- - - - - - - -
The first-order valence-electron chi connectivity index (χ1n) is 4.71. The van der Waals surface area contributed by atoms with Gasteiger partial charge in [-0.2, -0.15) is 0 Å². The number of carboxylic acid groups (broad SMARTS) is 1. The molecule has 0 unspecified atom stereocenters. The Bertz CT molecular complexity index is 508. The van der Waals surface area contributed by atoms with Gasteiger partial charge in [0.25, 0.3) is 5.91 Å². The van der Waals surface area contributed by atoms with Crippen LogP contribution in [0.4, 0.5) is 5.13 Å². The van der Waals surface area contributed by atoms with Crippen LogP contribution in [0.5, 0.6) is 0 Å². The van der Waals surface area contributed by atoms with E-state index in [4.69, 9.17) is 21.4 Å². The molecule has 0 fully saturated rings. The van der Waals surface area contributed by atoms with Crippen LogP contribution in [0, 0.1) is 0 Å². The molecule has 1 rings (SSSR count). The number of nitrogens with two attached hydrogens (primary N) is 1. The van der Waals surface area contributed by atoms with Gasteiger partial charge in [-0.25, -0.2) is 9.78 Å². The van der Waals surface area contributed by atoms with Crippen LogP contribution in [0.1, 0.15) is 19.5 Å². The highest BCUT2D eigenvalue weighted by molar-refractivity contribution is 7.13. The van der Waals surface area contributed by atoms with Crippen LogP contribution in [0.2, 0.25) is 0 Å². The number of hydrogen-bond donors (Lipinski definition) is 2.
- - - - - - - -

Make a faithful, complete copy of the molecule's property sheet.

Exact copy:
The first-order valence-electron chi connectivity index (χ1n) is 4.71. The van der Waals surface area contributed by atoms with Gasteiger partial charge in [-0.2, -0.15) is 0 Å². The number of carboxylic acid groups (broad SMARTS) is 1. The molecule has 0 unspecified atom stereocenters. The Bertz CT molecular complexity index is 508. The van der Waals surface area contributed by atoms with Gasteiger partial charge in [0.25, 0.3) is 5.91 Å². The van der Waals surface area contributed by atoms with Crippen LogP contribution in [0.4, 0.5) is 5.13 Å². The van der Waals surface area contributed by atoms with Crippen LogP contribution in [0.5, 0.6) is 0 Å². The van der Waals surface area contributed by atoms with E-state index in [4.69, 9.17) is 21.4 Å². The molecule has 0 fully saturated rings. The van der Waals surface area contributed by atoms with Crippen LogP contribution in [0, 0.1) is 0 Å². The molecule has 1 rings (SSSR count). The number of nitrogens with two attached hydrogens (primary N) is 1. The van der Waals surface area contributed by atoms with Gasteiger partial charge in [-0.25, -0.2) is 9.78 Å². The van der Waals surface area contributed by atoms with Crippen LogP contribution in [0.1, 0.15) is 19.5 Å². The highest BCUT2D eigenvalue weighted by molar-refractivity contribution is 7.13. The van der Waals surface area contributed by atoms with Crippen LogP contribution in [0.2, 0.25) is 0 Å². The number of hydrogen-bond donors (Lipinski definition) is 2.